JPS (+RBG) penned a two-page concurrence in the judgment, blasting the CA9 for issuing a hotly contested 2-1 decision as an unpublished opinion (a well-known CA9 tactic for hiding summary reversal candidates).  He also restated his long-held view that the Court should not decide the constitutional merits of a case when it can more easily be resolved on qualified immunity grounds, as this one could.  Justice Souter would have simply denied cert.

Winkelman v. Parma City School District, 05-983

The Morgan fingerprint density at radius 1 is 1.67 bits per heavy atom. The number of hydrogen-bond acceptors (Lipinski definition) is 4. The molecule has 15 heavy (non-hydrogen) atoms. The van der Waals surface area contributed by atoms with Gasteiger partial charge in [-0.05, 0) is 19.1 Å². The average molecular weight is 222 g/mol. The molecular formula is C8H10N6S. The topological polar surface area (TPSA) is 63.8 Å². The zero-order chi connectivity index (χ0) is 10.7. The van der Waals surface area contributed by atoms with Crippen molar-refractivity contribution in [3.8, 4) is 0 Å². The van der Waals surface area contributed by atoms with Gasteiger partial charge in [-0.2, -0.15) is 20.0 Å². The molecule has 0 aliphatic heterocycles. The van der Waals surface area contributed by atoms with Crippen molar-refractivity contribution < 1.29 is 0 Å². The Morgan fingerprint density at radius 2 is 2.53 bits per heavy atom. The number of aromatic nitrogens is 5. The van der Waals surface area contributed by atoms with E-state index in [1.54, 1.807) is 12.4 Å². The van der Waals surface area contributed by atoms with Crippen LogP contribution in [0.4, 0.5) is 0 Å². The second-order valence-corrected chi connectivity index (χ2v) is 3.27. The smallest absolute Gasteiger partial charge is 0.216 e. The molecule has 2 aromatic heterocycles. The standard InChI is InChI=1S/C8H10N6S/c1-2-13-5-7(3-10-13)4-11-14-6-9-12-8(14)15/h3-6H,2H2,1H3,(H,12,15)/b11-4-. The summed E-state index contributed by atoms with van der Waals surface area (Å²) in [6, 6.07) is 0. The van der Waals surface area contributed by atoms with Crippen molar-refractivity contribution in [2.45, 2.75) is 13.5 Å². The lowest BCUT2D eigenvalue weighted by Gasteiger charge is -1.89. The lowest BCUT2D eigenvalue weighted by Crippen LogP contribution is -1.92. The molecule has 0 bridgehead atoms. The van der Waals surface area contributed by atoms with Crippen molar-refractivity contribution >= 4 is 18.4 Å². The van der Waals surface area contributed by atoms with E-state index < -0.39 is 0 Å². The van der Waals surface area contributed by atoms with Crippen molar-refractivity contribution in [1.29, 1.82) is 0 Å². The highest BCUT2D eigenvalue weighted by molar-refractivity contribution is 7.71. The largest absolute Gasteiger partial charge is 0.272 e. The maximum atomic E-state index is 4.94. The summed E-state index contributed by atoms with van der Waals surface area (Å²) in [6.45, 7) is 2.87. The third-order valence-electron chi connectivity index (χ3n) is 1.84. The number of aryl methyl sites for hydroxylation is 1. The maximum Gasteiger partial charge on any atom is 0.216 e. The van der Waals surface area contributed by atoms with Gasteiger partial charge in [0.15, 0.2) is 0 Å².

The Individuals with Disabilities in Education Act requires federally funded school districts to provide disabled children with a “free appropriate public education.”  A “party aggrieved” by the Individual Education Plan (IEP) formulated by the district may, after exhausting certain administrative procedures, file suit in federal court.  The question in this case is whether parents may proceed pro se in district court either (1) as representatives of their children’s interests or (2) because parents have interests of their own under the IDEA.  The CA6 said no on both counts, citing the common law rule against parents representing their children and holding that parents have no rights under the IDEA, except those that are derivative of their children’s rights.